specific brain areas. Rodríguez Delgado also invented an early version
of what is now a cardiac pacemaker.[2]

In Rhode Island, Rodríguez Delgado did some work at what is now a closed
mental hospital. He chose patients who were “desperately ill patients
whose disorders had resisted all previous treatments” and implanted
electrodes in about 25 of them. Most of these patients were either
schizophrenics or epileptics. To determine the best placement of
electrodes within the human patients, Delgado initially looked to the
work of Wilder Penfield, who studied epileptics’ brains in the 1930s, as
well as earlier animal experiments, and studies of brain-damaged people.[2]

The most famous example of the stimoceiver in action occurred at a
Córdoba bull breeding ranch. Rodríguez Delgado stepped into the ring
with a bull which had had a stimoceiver implanted within its brain. The
bull charged Delgado, who pressed a remote control button which caused
the bull to stop its charge. Always one for theatrics, he taped this
stunt and it can be seen today.[7] The region of the brain Rodríguez
Delgado stimulated when he pressed the hand-held transmitter was the
caudate nucleus. This region was chosen to be stimulated because the
caudate nucleus is involved in controlling voluntary movements.[2]
Rodríguez Delgado claimed that the stimulus caused the bull to lose its
aggressive instinct.

Although the bull incident was widely mentioned in the popular media,
Rodríguez Delgado believed that his experiment with a female chimpanzee
named Paddy was more significant. Paddy was fitted with a stimoceiver
linked to a computer that detected the brain signal called a spindle
which was emitted by her part of the brain called the amygdala. When the
spindle was recognized, the stimoceiver sent a signal to the central
gray area of Paddy’s brain, producing an ‘aversive reaction’. In this
case, the aversive reaction was an unpleasant or painful feeling. The
result of the aversive reaction to the stimulus was a negative feedback
to the brain.[2] Within hours her brain was producing fewer spindles as
a result of the negative feedback.[8] As a result, Paddy became
“quieter, less attentive and less motivated during behavioral testing”.
Although Paddy’s reaction was not exactly ideal, Rodríguez Delgado
hypothesized that the method used on Paddy could be used on others to
stop panic attacks, seizures, and other disorders controlled by certain
signals within the brain.[2] [9][10] Publication

José Rodríguez Delgado authored 134 scientific publications within two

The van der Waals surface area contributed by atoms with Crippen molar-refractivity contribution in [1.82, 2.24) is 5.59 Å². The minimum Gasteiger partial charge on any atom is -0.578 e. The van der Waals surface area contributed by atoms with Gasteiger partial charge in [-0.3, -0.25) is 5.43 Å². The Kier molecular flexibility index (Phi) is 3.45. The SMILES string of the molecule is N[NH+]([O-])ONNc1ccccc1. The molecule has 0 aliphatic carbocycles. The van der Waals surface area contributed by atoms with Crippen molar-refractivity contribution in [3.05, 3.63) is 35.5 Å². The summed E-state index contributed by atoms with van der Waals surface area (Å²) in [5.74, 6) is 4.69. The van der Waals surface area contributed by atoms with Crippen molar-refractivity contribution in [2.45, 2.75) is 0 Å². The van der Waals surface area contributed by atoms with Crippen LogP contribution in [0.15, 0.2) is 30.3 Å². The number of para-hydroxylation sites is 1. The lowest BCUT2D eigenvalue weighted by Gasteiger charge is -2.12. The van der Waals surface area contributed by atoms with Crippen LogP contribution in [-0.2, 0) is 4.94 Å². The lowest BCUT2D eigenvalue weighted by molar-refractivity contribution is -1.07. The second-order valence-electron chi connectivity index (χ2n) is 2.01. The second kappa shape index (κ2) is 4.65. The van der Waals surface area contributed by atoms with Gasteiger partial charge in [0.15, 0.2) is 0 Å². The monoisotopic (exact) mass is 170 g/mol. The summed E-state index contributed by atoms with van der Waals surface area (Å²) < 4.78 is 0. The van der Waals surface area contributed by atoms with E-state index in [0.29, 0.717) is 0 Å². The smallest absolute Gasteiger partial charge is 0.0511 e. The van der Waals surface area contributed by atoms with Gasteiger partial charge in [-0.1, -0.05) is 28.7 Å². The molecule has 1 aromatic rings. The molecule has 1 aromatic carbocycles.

decades (1950-1970) on electrical stimulation on cats, monkeys and
patients – psychotic and non-psychotic. In 1963, New York Times featured
his experiments on their front page. Rodríguez Delgado had implanted a
stimoceiver in the caudate nucleus of a fighting bull. He could stop the
animal mid-way that would come running towards a waving red flag.[11]

He was invited to write his book Physical Control of the Mind: Toward a
Psychocivilised Society as the forty-first volume in a series entitled
World Perspectives edited by Ruth Nanda Anshen. In it Rodríguez Delgado
has discussed how we have managed to tame and civilize our surrounding
nature, arguing that now it was time to civilize our inner being. The
book has been a centre of controversy since its release.[1] The tone of
the book was challenging and the philosophical speculations went beyond
the data. Its intent was to encourage less cruelty, and a more
benevolent, happier, better man, however it clashed religious sentiments.

José Rodríguez Delgado continued to publish his research and
philosophical ideas through articles and books for the next quarter
century. He in all wrote over 500 articles and six books. His final book
in 1989, was named Happiness and had 14 editions.

Delgado later learned he could duplicate the results he got with the
stimoceiver without any implants at all, using only specific types of
electromagnetic radiation interacting with the brain. He lamented he
didn’t have access to the technology when Franco was in power, as it
would have allowed him to control the dictator at a distance.


John Horgan (October 2005). “The Forgotten Era of Brain Chips”
(PDF). Scientific American. 293 (4): 66–73.
John Horgan (October 2004). “The Myth of Mind Control: Will anyone
ever decode the human brain?”. Discover. 25 (10). Archived from the
original (Scholar search) on October 20, 2006.
Maggie Scarf (1971-11-25). “Brain Researcher Jose Delgado Asks
“What Kind of Humans Would We Like to Construct?““. New York Times.
Delgado JM (1977–1978). “Instrumentation, working hypotheses, and
clinical aspects of neurostimulation”. Applied Neurophysiology. 40
(2–4): 88–110. doi:10.1159/000102436. PMID 101139.


Elliot S. Valenstein (1973). Brain Control: A Critical Examination
of Brain Stimulation and Psychosurgery. John Wiley & Sons. ISBN